The GMF Project: An Interview with Richard Gronback
In the first of a series of interviews and articles in the run up to the Eclipse Ganymede release on June 25th, I discussed the GMF project with Richard Gronback.
James Sugrue: For those unfamiliar with GMF, could you give a quick overview?
Richard Gronback: GMF makes it easier to construct graphical editors using the Graphical Editor Framework (GEF) where the underlying model is expressed using the Eclipse Modeling Framework (EMF). GMF provides a set of models and code generation templates that target a rich diagram runtime component to quickly get one started building their own graphical editor for domain-specific languages.
Sugrue: What's new in this release of GMF?
Gronback: A number of diagram-level enhancements were made in 2.1, including: large diagram image export, improved wrapping labels, group/ungroup functionality, layout improvements, palette improvements, keyboard support. On the tooling side, improvements to the code generation templates, and improved WYSIWYG graphical definition editor support, including a new form-based generation approach for property sheets and editors. Additionally, numerous bug fixes and migration to the modeling common build infrastructure were accomplished.
For advanced users of GMF, they really should take a look at the graphical definition editor. Not so much the editor itself, but the approach taken to extend GMF's capabilities using additional models and custom templates. Specifically, it leverages the new org.eclipse.gmf.formtk plug-in models to allow for the generation of form style property sheets used for wysiwyg editing of figures.
Additionally, the UML2 Tools component of the MDT project has extended GMF quite a bit to provide UML diagramming. These can be quite valuable for those looking for more examples of how to leverage GMF
Sugrue: Your long awaited book for GMF looks like it's near completion. Do you have a release date for it?
Gronback: Yes, it's wrapping up. The publisher has it and tells me it should be available on Safari "rough cuts" by the end of this month. The best-case availability will be in September, as I understand it. Of course, I still need to update some pieces based on developments late in this cycle.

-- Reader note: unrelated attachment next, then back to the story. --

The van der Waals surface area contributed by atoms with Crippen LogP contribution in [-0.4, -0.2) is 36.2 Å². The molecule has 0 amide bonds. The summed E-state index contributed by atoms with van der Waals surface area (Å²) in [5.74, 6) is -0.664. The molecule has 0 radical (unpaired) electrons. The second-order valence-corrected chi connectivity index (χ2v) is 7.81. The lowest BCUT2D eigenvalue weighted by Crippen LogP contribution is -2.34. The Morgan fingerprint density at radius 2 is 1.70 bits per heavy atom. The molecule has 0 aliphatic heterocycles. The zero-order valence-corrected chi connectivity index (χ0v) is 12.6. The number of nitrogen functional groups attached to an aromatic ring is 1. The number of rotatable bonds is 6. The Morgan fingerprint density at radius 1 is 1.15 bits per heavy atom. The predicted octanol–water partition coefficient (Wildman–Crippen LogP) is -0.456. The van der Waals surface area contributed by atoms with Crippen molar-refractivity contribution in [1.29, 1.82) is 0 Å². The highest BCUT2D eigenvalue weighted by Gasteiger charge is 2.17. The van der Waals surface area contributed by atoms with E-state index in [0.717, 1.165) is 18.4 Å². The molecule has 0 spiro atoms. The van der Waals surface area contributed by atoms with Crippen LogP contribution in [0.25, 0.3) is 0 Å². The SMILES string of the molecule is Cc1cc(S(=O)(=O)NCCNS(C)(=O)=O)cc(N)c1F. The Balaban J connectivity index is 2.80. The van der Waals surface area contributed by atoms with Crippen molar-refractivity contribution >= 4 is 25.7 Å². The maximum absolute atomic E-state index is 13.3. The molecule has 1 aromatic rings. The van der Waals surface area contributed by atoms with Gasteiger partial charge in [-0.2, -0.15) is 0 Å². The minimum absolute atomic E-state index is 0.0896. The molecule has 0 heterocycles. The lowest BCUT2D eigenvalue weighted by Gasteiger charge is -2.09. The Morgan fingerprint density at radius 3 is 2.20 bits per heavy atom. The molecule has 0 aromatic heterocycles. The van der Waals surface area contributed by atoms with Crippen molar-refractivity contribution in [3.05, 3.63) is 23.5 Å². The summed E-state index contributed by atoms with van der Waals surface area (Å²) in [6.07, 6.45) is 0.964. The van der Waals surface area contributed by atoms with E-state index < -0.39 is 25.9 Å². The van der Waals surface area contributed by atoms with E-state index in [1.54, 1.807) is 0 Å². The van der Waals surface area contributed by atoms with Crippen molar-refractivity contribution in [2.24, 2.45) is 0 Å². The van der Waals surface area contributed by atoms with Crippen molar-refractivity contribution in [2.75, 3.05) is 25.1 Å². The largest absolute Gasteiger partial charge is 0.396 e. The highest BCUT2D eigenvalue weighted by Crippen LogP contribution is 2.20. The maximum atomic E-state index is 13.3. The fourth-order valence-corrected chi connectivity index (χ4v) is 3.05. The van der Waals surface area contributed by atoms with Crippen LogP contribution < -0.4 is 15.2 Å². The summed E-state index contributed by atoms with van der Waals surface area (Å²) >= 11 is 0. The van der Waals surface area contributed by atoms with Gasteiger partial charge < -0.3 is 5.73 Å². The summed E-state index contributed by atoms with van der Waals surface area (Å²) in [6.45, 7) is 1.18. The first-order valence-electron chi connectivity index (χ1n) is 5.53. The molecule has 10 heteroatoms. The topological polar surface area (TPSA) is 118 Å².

Sugrue: Are there new examples and tutorials included in this release?
Gronback: GMF has no new examples or tutorials itself, but as the book content covers GMF, QVT Operational Mapping Language, and Xpand, I did create a number of new examples that span these projects (and EMF, of course). I plan to contribute the examples to the Modeling Amalgamation Project, as its focus is on cross-modeling functionality.
Sugrue: What do you see as the most important part of the Ganymede release?
Gronback: Well, just managing to get so many projects at Eclipse released at the same time is important enough ;). Seeing the Modeling package come to life as part of Ganymede is great, so between that and p2 it should be an interesting release indeed.
Sugrue: How did EclipseCon go for you this year?
Gronback: Doug put together a great program, and Bjorn did his usual stellar job of organizing the conference. So overall it was a great EclipseCon, particularly given the breadth of Modeling topics we had this year.
Sugrue: What is the future for GMF?
Gronback: GMF will continue to mature and provide enhanced flexibility in its model-driven capabilities. Improvements to the graphical editor being done now should make the creation of custom figures easier in the future. With e4's focus on web enablement, I suppose we can expect web-based diagramming support in the future as well.
Also, I expect the graphical syntax you can define with GMF will soon be complemented by textual syntaxes using the Textual Modeling Framework (TMF) project.
Sugrue: Are you working on any other Eclipse projects at the moment?
Gronback: I started the Amalgam project (short name for the Modeling Amalgam Project mentioned above) to improve the usability of the Modeling projects and components. The first task was to configure a Modeling package from the Eclipse Packaging Project (also mentioned above), and will next focus on some improved UI "glue" elements and additional package configurations.
From the larger Borland contributors to Eclipse, we are also working on the QVT Operational Mapping Language implementation within M2M, and the UML2 Tools component of MDT, which provides GMF-based diagramming for the UML. So, we're keeping busy.